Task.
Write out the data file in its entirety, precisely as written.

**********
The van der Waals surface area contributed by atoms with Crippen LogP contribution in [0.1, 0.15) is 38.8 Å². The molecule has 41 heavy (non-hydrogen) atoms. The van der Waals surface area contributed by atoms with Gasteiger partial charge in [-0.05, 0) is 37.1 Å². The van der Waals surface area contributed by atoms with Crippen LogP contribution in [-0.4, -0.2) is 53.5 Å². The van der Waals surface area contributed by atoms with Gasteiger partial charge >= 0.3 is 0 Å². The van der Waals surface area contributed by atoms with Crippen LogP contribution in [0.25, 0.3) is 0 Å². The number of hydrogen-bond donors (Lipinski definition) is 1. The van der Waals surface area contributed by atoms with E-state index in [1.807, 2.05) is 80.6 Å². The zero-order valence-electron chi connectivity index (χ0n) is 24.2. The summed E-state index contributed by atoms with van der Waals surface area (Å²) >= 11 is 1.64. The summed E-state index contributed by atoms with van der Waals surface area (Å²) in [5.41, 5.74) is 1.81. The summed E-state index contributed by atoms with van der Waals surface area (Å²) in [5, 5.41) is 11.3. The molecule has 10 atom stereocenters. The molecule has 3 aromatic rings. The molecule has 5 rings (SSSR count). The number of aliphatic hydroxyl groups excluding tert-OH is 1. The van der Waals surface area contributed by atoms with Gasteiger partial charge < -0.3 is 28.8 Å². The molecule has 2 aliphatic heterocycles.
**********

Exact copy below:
The van der Waals surface area contributed by atoms with Crippen LogP contribution in [0.1, 0.15) is 38.8 Å². The molecule has 41 heavy (non-hydrogen) atoms. The van der Waals surface area contributed by atoms with Gasteiger partial charge in [-0.05, 0) is 37.1 Å². The van der Waals surface area contributed by atoms with Crippen LogP contribution in [-0.4, -0.2) is 53.5 Å². The van der Waals surface area contributed by atoms with Gasteiger partial charge >= 0.3 is 0 Å². The van der Waals surface area contributed by atoms with Crippen LogP contribution in [0.25, 0.3) is 0 Å². The number of hydrogen-bond donors (Lipinski definition) is 1. The van der Waals surface area contributed by atoms with E-state index in [1.807, 2.05) is 80.6 Å². The zero-order valence-electron chi connectivity index (χ0n) is 24.2. The summed E-state index contributed by atoms with van der Waals surface area (Å²) >= 11 is 1.64. The summed E-state index contributed by atoms with van der Waals surface area (Å²) in [5.41, 5.74) is 1.81. The summed E-state index contributed by atoms with van der Waals surface area (Å²) in [5, 5.41) is 11.3. The molecule has 10 atom stereocenters. The molecule has 3 aromatic rings. The molecule has 5 rings (SSSR count). The number of aliphatic hydroxyl groups excluding tert-OH is 1. The van der Waals surface area contributed by atoms with Gasteiger partial charge < -0.3 is 28.8 Å². The molecule has 2 aliphatic heterocycles.